“Funny how she hasn’t noticed them checking their way to the rear?” Wren says. “What Limber just did, didn’t he?”

Oh. I continue the conversation silently. This is my first time traveling by stretcher. I sneer at myself. That’s just an excuse. There’s a lot to see. Another excuse. But none of my conversational gambits will solve the reason for Wren’s dislike if I don’t open my mouth. “This is my first time traveling the desert. Lame excuse, I know.”

“Limber was at the end of the front,” Meerkat says. “I never heard about anyone being born on a platform. Everyone else will have had a first time in the desert too.”

“All you boys are smitten with her, and for what?” Wren says.

“Oh!” I can’t stop myself bursting out. “I suddenly see why you persist in speaking about me. It allows you to do exactly what you just did.”

I’m not totally sure what I am accusing Wren of, just that it suddenly made sense for a moment. The effect of my outburst is total silence in our little group. I have time to notice that the wind from the south is picking up. Its searing soughing hits the cavalcade side-on. Everyone’s clothes flap northward.

I see Limber skipping back down the line from the front. The person he needs to pass sways to one side, Limber sways to the other. Both manage to keep their feet on the single file path.

Very clever I’m sure, I think grumpily. Why couldn’t I have noticed that before?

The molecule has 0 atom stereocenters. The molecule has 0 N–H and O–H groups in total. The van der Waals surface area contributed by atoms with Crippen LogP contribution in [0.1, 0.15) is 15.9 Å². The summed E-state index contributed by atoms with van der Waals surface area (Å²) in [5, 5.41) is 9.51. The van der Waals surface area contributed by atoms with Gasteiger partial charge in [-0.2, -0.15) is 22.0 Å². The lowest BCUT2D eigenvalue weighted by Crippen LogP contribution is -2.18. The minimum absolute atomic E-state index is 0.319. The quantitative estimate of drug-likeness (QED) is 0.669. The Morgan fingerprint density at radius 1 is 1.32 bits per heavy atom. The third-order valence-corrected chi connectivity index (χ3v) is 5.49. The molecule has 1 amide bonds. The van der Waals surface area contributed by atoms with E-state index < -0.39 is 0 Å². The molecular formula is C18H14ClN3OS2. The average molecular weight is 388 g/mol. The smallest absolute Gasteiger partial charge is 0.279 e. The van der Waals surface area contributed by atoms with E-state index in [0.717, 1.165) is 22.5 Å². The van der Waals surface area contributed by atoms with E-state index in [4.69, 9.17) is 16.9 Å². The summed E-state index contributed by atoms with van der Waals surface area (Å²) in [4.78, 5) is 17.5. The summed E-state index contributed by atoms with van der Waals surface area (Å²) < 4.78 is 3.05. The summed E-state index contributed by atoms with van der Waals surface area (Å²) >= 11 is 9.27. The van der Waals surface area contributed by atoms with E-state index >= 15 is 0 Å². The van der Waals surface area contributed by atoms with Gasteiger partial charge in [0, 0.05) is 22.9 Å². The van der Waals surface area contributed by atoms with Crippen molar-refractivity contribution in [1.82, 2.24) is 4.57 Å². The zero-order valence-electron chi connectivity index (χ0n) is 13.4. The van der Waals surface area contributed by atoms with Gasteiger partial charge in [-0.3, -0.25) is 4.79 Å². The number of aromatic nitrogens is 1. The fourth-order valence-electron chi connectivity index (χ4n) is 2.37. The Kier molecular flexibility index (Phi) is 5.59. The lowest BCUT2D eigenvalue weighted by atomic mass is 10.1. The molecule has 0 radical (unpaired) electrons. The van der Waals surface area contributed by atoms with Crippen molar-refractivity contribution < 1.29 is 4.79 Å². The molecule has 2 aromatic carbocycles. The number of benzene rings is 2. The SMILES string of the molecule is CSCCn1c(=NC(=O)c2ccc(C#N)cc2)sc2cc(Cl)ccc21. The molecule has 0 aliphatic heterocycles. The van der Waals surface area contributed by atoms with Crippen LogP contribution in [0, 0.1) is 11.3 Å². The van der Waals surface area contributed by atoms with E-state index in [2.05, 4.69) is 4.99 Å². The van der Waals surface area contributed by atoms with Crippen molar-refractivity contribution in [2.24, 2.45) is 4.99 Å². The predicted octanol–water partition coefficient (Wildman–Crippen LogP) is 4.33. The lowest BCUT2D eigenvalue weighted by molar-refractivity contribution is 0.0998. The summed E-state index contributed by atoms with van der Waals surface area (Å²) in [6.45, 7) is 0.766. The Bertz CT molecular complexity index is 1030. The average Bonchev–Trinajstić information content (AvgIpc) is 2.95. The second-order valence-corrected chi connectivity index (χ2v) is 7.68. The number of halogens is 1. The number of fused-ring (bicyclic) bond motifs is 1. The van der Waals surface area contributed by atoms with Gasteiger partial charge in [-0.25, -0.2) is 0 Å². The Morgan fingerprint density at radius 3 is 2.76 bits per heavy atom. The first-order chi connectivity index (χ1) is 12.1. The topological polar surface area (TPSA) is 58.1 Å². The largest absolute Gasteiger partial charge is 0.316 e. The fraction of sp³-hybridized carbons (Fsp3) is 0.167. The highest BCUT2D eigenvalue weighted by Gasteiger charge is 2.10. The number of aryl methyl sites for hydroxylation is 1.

Limber reaches us.

“Wren is done here,” Meerkat says. “But I will need a hundred thousand paces to work off my rage.”

Limber looks to me. I shrug helplessly. I feel as hopeless as ever about my chances to fit into the society of my age group. I used to pretend high and mightiness and that their resultant dislike was because of my totem. “I’m sorry.” For being what I am.

“I am so fucking angry,” Meerkat says conversationally. “I’ll probably strangle someone if I get loose. Get Ant.”

“I am so fucking angry I could burst,” Wren says. “That ugly bitch up on the sticks takes both my boyfriends and I’ve got to carry her like she is an Earth-born princess?”

Limber signals to the rear.

I pull my hood over my eyes and close them for good measure. I try not to take any notice of the changeover. I hear Wren and Meerkat take the loads given them. I hear Meerkat sent to the front. I hear Limber order Wren to the rear. Was Mongoose one of Wren’s recent boyfriends?

“There now, my pretty,” I hear from a way to the front.

The old shaman strokes my soul and my eyes almost overflow. I imagine the Totem Reality. It has slopes of lush grasses, stony outcrops and a blue sky. Sunlight beams down.

I spread my wings and hunt down a rabbit. Just when I’m about to crush its life, I notice it has Wren’s face. Out of shock I release her and she escapes down a hole. I press my hood against my eyes to soak up my tears. 

Fiction: Half Shaman, 15

New Chief, Old Shaman

Uncle flaps a hand. The red-tailed woman and one of the men, both of the guard squad, step through the seated crowd. With soft encouragements that I don’t hear, and without touching him, they direct Simmon to the edge of the platform.